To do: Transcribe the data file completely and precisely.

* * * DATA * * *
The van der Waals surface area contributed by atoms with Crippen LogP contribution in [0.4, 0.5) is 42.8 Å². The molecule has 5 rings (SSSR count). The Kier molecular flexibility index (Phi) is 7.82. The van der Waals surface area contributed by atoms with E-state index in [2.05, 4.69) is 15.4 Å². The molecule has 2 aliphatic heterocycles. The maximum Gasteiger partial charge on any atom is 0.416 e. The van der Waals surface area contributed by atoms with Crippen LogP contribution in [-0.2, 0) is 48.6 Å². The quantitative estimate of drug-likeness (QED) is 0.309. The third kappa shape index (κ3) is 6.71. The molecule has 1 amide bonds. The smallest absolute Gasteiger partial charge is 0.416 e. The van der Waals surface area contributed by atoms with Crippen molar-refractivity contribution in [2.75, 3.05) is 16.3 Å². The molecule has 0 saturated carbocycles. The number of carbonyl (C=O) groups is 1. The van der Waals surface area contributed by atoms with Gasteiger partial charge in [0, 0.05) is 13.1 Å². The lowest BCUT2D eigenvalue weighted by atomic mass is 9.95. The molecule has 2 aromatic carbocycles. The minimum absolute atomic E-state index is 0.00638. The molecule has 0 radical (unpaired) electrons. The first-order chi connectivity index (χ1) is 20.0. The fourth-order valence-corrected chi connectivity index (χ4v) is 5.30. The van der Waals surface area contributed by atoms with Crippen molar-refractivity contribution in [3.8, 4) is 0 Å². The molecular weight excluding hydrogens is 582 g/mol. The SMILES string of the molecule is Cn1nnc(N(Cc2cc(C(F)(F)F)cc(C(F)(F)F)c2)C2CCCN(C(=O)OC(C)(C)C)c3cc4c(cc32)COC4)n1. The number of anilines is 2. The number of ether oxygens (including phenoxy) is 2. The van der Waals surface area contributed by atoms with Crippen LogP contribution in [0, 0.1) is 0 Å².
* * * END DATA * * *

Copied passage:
The van der Waals surface area contributed by atoms with Crippen LogP contribution in [0.4, 0.5) is 42.8 Å². The molecule has 5 rings (SSSR count). The Kier molecular flexibility index (Phi) is 7.82. The van der Waals surface area contributed by atoms with E-state index in [2.05, 4.69) is 15.4 Å². The molecule has 2 aliphatic heterocycles. The maximum Gasteiger partial charge on any atom is 0.416 e. The van der Waals surface area contributed by atoms with Crippen LogP contribution in [-0.2, 0) is 48.6 Å². The quantitative estimate of drug-likeness (QED) is 0.309. The third kappa shape index (κ3) is 6.71. The molecule has 1 amide bonds. The smallest absolute Gasteiger partial charge is 0.416 e. The van der Waals surface area contributed by atoms with Crippen molar-refractivity contribution in [2.75, 3.05) is 16.3 Å². The molecule has 0 saturated carbocycles. The number of carbonyl (C=O) groups is 1. The van der Waals surface area contributed by atoms with Gasteiger partial charge in [0, 0.05) is 13.1 Å². The lowest BCUT2D eigenvalue weighted by atomic mass is 9.95. The molecule has 2 aromatic carbocycles. The minimum absolute atomic E-state index is 0.00638. The molecule has 0 radical (unpaired) electrons. The first-order chi connectivity index (χ1) is 20.0. The fourth-order valence-corrected chi connectivity index (χ4v) is 5.30. The van der Waals surface area contributed by atoms with Crippen molar-refractivity contribution in [3.8, 4) is 0 Å². The molecular weight excluding hydrogens is 582 g/mol. The SMILES string of the molecule is Cn1nnc(N(Cc2cc(C(F)(F)F)cc(C(F)(F)F)c2)C2CCCN(C(=O)OC(C)(C)C)c3cc4c(cc32)COC4)n1. The number of anilines is 2. The number of ether oxygens (including phenoxy) is 2. The van der Waals surface area contributed by atoms with Crippen LogP contribution in [0, 0.1) is 0 Å².